- Press Release
- Oct 5, 2022
NASA ISS On-Orbit Status 14 September 2010
All ISS systems continue to function nominally, except those noted previously or below. >>>Today 51 years ago (1959), the Soviet probe Luna 2 crashed onto the Moon, becoming the first man-made object to reach it.<<<
CDR Skvortsov conducted the regular daily early-morning check of the aerosol filters at the Russian Elektron O2 generator which Maxim Suraev had installed on 10/19 in gaps between the BZh Liquid Unit and the oxygen outlet pipe (filter FA-K) plus hydrogen outlet pipe (filter FA-V). [The CDR again inspects the filters before bedtime tonight, currently a daily requirement per plan, with photographs to be taken if the filter packing is discolored.]
Before morning inspection & breakfast, FE-2 Caldwell-Dyson began Day 4 of her current 5-day session of the medical protocol Pro K (Dietary Intake Can Predict and Protect against Changes in Bone Metabolism during Spaceflight and Recovery), her 5th onboard run, with controlled diet and diet logging after the urine pH spot test. [Under Pro K, the crewmember measures and logs the pH value of a urine sample, to be collected the same time of day every day for 4 days. The crewmember also prepares a diet log and then annotates quantities of food packets consumed and supplements taken.]
Tracy also started another 24-hr collection of urine samples for the NUTRITION / Repository / Pro K protocol, her 3rd (FD180) onboard session with the new routine (modified from the past NUTRITION w/Repository protocol). Later in the day, Caldwell-Dyson broke out and set up the equipment for tomorrow’s blood sample collection. [The operational products for blood & urine collections for the HRP (Human Research Program) payloads have been revised, based on crew feedback, new cold stowage hardware, and IPV capabilities. Generic blood & urine procedures have been created to allow an individual crewmember to select their payload complement and see specific requirements populated. Individual crewmembers will select their specific parameter in the procedures to reflect their science complement. Different crewmembers will have different required tubes and hardware configurations, so they should verify their choice selection before continuing with operations to ensure their specific instruction.]
Also upon wake-up, FE-6 Walker performed another session with the Reaction Self Test (Psychomotor Vigilance Self Test on the ISS) protocol. [The RST is done twice daily (after wakeup & before bedtime) for 3 days prior to the sleep shift, the day(s) of the sleep shift and 5 days following a sleep shift. The experiment consists of a 5-minute reaction time task that allows crewmembers to monitor the daily effects of fatigue on performance while on ISS. The experiment provides objective feedback on neurobehavioral changes in attention, psychomotor speed, state stability, and impulsivity while on ISS missions, particularly as they relate to changes in circadian rhythms, sleep restrictions, and extended work shifts.]
Shannon Walker continued her support of the ESA SODI (Selectable Optical Diagnostics Instrument) payload in COL (Columbus Orbital Laboratory) after activating the MSG (Microgravity Science Glovebox) and adjusting the VCA1 (Video Camera Assembly 1) to transmit her activities to the console team on the ground. [With the SODI hardware already installed into the MSG WV (Work Volume) yesterday, Shannon today completed the installation of the COLLOID experiment hardware. SODI uses the same MLC (MSG Laptop Computer) setup as SAME which Shannon also supported very successfully.]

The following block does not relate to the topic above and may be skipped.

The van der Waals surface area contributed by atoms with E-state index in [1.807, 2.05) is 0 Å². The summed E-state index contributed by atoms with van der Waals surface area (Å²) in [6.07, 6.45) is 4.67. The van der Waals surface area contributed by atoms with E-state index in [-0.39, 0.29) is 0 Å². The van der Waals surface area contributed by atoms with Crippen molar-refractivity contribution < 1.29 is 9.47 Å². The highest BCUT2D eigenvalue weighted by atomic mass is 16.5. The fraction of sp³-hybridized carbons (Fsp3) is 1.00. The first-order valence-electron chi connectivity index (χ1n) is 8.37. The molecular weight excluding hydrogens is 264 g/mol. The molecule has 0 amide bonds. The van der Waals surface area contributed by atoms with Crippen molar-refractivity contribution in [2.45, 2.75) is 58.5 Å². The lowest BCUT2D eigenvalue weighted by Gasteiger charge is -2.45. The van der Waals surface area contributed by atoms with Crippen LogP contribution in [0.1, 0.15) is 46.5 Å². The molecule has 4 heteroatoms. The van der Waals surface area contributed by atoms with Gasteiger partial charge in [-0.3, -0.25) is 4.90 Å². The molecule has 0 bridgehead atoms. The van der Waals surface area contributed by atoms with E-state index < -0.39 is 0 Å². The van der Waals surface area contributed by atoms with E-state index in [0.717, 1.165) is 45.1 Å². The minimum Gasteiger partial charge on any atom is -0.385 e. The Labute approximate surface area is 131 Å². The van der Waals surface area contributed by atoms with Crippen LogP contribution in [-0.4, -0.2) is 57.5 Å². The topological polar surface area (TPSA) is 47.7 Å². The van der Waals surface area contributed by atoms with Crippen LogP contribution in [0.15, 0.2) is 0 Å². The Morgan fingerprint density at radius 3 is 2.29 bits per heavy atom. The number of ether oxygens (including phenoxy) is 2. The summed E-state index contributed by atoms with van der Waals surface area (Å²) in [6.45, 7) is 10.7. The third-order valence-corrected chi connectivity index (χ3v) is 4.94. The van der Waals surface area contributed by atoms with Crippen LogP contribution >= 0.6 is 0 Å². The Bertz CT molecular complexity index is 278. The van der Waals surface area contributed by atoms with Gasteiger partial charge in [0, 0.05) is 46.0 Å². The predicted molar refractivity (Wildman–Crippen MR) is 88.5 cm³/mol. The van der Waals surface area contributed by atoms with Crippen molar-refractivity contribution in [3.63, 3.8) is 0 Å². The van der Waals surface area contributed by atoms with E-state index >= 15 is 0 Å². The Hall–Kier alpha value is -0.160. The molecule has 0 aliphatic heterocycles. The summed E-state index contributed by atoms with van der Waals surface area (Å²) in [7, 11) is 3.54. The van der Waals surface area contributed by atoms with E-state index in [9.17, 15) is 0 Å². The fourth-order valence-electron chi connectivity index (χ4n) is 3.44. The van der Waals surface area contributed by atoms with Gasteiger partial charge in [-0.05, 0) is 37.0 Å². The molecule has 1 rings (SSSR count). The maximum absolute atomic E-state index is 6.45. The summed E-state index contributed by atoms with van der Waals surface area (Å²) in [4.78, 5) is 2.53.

CDR Skvortsov & FE-3 Kornienko performed the periodic 2-hr checkout of the Russian MedOps MO-2 protocol’s Kardiomed equipment and its TLM (telemetry) comm cable connections via BITS2-12 onboard telemetry measurement system, downlinking test data to RGS (Russian Groundsite) at 5:30am EDT via VHF. [Kardiomed (Cardiomed) uses ECG (Electrocardiograph) and blood pressure measurements, with a five-electrode Holter harness that reads dynamic (in motion) heart function from two leads over a span of time and records data on the “Kardioregistrator 90205” unit.]
Afterwards, Skvortsov conducted periodic (monthly) maintenance on the temporarily deactivated Russian IK0501 GA (Gas Analyzer) of the SOGS Pressure Control & Atmospheric Monitoring System behind SM panel 449 by replacing its CO2 filter assembly (BF) with a new unit from FGB stowage (done last: 8/3). [IK0501 is an automated system for measuring CO2, O2, and H2O in the air, as well as the flow rate of the gas being analyzed.]
In the DC1 Docking Compartment, Kornienko serviced the BTKh-28 CASCADE payload, removing it from the TBU temperature-controlled incubator, performing the mixing process in the KT thermostatic container and returning it to the TBU, set at +29 degC. FE-5 Yurchikhin photographed the action.
Later, Mikhail broke out and set up the equipment for a test of the Russian SSTV (Slow Scan TV) equipment of the MAI-75 experiment as part of OBR-3 (Obrazovanie-3, Education 3) ops. This is essentially an ARISS (Amateur Radio from ISS) ham radio set-up with Kenwood TM D700 Transceiver and Kenwood VS-N1 (Visual Communicator) gear for downlinking photographic images of the overflown terrain to ground stations (MAI, Kursk, Star City & other stations around the world). Later in the day, the test radio session was terminated. To date, there have been 6 runs with MAI-75 on board the ISS. [The payload is named after the renowned MAI (Moscow Aviation Institute) whose reputation is based on the large number of famous aviators and rocket scientists that received their academic education here. Among the alumni are Academicians and Corresponding Members of the Russian Academy of Sciences. Over 100 General and Chief Designers earned their degree at MAI, with famous rocket scientists like Makeyev, Mishin, Nadiradze and Yangel. MAI also fostered 20 Pilot-Cosmonauts, almost 100 famous test pilots, Heroes of the Soviet Union and Russia. The amateur radio (ham) equipment aboard the ISS for downlinking SSTV imagery is a MAI product.]